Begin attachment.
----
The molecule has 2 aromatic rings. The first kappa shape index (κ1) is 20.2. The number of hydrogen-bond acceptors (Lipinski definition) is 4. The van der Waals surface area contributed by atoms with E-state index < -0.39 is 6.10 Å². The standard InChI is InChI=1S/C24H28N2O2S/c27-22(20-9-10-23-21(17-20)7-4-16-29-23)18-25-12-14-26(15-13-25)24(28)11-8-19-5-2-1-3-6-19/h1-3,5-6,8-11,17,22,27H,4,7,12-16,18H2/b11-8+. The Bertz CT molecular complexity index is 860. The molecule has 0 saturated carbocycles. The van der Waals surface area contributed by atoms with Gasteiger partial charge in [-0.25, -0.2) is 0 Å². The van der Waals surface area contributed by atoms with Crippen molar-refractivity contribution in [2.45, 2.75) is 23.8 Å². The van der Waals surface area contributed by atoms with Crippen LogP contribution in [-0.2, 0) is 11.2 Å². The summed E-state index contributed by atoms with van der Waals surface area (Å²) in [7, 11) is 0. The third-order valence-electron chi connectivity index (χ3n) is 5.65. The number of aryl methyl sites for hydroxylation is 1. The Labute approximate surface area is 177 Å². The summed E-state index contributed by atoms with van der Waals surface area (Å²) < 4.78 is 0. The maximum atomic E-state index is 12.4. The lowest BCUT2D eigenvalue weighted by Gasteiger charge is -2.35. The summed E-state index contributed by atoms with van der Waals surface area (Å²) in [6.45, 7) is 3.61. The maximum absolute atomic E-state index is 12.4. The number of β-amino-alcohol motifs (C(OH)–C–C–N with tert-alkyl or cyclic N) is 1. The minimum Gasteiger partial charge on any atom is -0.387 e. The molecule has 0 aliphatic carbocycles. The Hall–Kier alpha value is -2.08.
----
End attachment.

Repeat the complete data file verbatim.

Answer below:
The molecule has 2 aromatic rings. The first kappa shape index (κ1) is 20.2. The number of hydrogen-bond acceptors (Lipinski definition) is 4. The van der Waals surface area contributed by atoms with E-state index < -0.39 is 6.10 Å². The standard InChI is InChI=1S/C24H28N2O2S/c27-22(20-9-10-23-21(17-20)7-4-16-29-23)18-25-12-14-26(15-13-25)24(28)11-8-19-5-2-1-3-6-19/h1-3,5-6,8-11,17,22,27H,4,7,12-16,18H2/b11-8+. The Bertz CT molecular complexity index is 860. The molecule has 0 saturated carbocycles. The van der Waals surface area contributed by atoms with Gasteiger partial charge in [-0.25, -0.2) is 0 Å². The van der Waals surface area contributed by atoms with Crippen molar-refractivity contribution in [2.45, 2.75) is 23.8 Å². The van der Waals surface area contributed by atoms with Crippen LogP contribution in [-0.2, 0) is 11.2 Å². The summed E-state index contributed by atoms with van der Waals surface area (Å²) in [7, 11) is 0. The third-order valence-electron chi connectivity index (χ3n) is 5.65. The number of aryl methyl sites for hydroxylation is 1. The Labute approximate surface area is 177 Å². The summed E-state index contributed by atoms with van der Waals surface area (Å²) < 4.78 is 0. The maximum atomic E-state index is 12.4. The lowest BCUT2D eigenvalue weighted by Gasteiger charge is -2.35. The summed E-state index contributed by atoms with van der Waals surface area (Å²) in [6.45, 7) is 3.61. The maximum absolute atomic E-state index is 12.4. The number of β-amino-alcohol motifs (C(OH)–C–C–N with tert-alkyl or cyclic N) is 1. The minimum Gasteiger partial charge on any atom is -0.387 e. The molecule has 0 aliphatic carbocycles. The Hall–Kier alpha value is -2.08.